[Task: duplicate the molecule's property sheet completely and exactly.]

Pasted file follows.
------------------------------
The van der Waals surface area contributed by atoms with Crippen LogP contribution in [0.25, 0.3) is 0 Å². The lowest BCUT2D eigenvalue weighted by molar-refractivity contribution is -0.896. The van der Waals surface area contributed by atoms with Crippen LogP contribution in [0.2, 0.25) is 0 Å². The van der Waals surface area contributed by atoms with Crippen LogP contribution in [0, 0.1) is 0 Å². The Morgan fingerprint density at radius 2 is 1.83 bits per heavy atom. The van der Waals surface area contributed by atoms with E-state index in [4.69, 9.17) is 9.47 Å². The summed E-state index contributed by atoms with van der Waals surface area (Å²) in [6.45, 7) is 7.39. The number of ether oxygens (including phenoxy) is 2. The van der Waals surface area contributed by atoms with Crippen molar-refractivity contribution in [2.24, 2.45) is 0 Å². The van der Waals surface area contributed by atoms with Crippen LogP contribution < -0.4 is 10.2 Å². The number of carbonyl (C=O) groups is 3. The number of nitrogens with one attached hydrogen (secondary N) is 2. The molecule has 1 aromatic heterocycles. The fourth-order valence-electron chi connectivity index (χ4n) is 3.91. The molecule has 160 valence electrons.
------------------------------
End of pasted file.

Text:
The van der Waals surface area contributed by atoms with Crippen LogP contribution in [0.25, 0.3) is 0 Å². The lowest BCUT2D eigenvalue weighted by molar-refractivity contribution is -0.896. The van der Waals surface area contributed by atoms with Crippen LogP contribution in [0.2, 0.25) is 0 Å². The van der Waals surface area contributed by atoms with Crippen LogP contribution in [0, 0.1) is 0 Å². The Morgan fingerprint density at radius 2 is 1.83 bits per heavy atom. The van der Waals surface area contributed by atoms with E-state index in [4.69, 9.17) is 9.47 Å². The summed E-state index contributed by atoms with van der Waals surface area (Å²) in [6.45, 7) is 7.39. The number of ether oxygens (including phenoxy) is 2. The van der Waals surface area contributed by atoms with Crippen molar-refractivity contribution in [2.24, 2.45) is 0 Å². The van der Waals surface area contributed by atoms with Crippen LogP contribution < -0.4 is 10.2 Å². The number of carbonyl (C=O) groups is 3. The number of nitrogens with one attached hydrogen (secondary N) is 2. The molecule has 1 aromatic heterocycles. The fourth-order valence-electron chi connectivity index (χ4n) is 3.91. The molecule has 160 valence electrons.